On this Monday of Holy Week, there is before us this description of God’s chosen one (messiah) in first of the Suffering Servant Songs in Isaiah (Isaiah 42:1–9; Isaiah 49:1–13; Isaiah 50:4–11; and Isaiah 52:13—53:12). At the same time powerful and humble, the character of this Suffering Servant in Isaiah is a challenge for all with messianic hope. This Suffering Servant messiah is not a powerful savior appearing on the horizon with a mighty army ready to defeat all who would stand in the way of God’s purpose. Rather, this is a messiah who, in suffering, brings forth the Kingdom of God. In a time more interested in intransigent power and immutable authority, the depiction of this Suffering Servant in Isaiah seems out of place, oddly incomprehensible. Yet, as we wait this Holy Week for the mystery of God’s revelation in Jesus to be completed in the resurrection, it is this Suffering Servant image of the messianic revelation in which we must locate ourselves. Either we embrace the call to be the Body of Christ, the church/the Suffering Servant,, relentlessly pursuing God’s Justice and mercy on earth by the means described in the Servant Songs of Isaiah, or we pursue some idol the deceives and distracts us from the holy ways of God. This was not easy in the time of Isaiah, it was not easy in the time of Jesus, and it is not easy in our time. Still, this is the calling of God to the Body of Christ—the Church. It is the calling of God to you and to me.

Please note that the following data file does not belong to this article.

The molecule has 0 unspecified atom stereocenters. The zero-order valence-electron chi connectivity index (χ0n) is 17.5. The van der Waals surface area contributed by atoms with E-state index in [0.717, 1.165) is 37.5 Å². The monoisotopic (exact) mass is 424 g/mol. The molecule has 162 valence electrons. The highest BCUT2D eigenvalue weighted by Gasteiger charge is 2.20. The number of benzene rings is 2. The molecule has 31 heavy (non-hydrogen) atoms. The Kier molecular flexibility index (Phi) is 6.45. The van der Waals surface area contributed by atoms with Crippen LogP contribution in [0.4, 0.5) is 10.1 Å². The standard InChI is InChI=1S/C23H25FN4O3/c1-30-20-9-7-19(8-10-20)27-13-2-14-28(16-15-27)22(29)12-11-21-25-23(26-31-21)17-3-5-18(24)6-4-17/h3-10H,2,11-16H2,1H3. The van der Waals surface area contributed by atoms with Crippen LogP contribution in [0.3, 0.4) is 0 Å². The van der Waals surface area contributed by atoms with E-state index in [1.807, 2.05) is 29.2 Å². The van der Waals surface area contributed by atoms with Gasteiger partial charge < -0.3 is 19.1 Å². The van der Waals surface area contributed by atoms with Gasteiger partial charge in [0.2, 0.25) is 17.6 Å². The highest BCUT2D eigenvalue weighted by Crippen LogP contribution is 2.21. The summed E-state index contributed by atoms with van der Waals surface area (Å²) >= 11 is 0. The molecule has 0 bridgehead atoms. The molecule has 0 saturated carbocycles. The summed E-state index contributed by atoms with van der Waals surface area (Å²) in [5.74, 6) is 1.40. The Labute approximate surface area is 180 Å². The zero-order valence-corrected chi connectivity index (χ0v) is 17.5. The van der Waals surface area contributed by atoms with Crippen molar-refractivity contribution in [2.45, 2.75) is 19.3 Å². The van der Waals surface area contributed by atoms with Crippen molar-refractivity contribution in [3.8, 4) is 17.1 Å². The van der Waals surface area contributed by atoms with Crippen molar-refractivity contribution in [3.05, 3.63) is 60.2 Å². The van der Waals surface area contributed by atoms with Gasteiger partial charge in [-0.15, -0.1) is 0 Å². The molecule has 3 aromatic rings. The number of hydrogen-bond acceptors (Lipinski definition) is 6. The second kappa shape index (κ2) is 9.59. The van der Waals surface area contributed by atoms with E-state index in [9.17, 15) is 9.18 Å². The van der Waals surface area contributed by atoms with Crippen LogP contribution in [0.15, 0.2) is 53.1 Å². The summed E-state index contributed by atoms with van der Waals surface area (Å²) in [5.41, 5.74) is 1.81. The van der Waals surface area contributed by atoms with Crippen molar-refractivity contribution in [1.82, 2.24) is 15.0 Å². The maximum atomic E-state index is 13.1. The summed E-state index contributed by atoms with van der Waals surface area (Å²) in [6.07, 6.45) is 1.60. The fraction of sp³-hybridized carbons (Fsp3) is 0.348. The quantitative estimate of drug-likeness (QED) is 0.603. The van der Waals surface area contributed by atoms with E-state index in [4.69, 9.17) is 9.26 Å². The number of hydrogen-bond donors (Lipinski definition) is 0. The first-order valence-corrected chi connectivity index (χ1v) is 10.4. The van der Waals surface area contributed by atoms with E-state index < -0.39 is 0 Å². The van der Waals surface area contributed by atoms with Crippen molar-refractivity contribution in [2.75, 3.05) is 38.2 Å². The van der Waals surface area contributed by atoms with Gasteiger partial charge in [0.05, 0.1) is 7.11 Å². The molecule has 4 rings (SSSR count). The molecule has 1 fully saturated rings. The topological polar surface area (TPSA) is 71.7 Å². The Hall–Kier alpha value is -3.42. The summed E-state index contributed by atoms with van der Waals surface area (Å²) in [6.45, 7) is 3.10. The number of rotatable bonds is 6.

Lectionary for the Day
Day 34—Today is the feast day of St. Joseph, the “surrogate” father of Jesus. I wonder how Joseph parented? I wonder if Jesus, as a small child, spent hours in the shop with Joseph chiseling and hammering? I wonder if Joseph reminded Jesus of the primary rule of a carpenter—measure twice, cut once? I wonder when Joseph allowed Jesus to build a birdhouse on his own? I wonder if he swelled with pride when his young “son” exceeded his expectations? I wonder when Joseph began to wonder about his young “son” whose behavior exceeded all reasonable explanation? When they arrived in Jerusalem for Passover when Jesus was 12, I think Joseph must have been wondering,“Who is this kid?”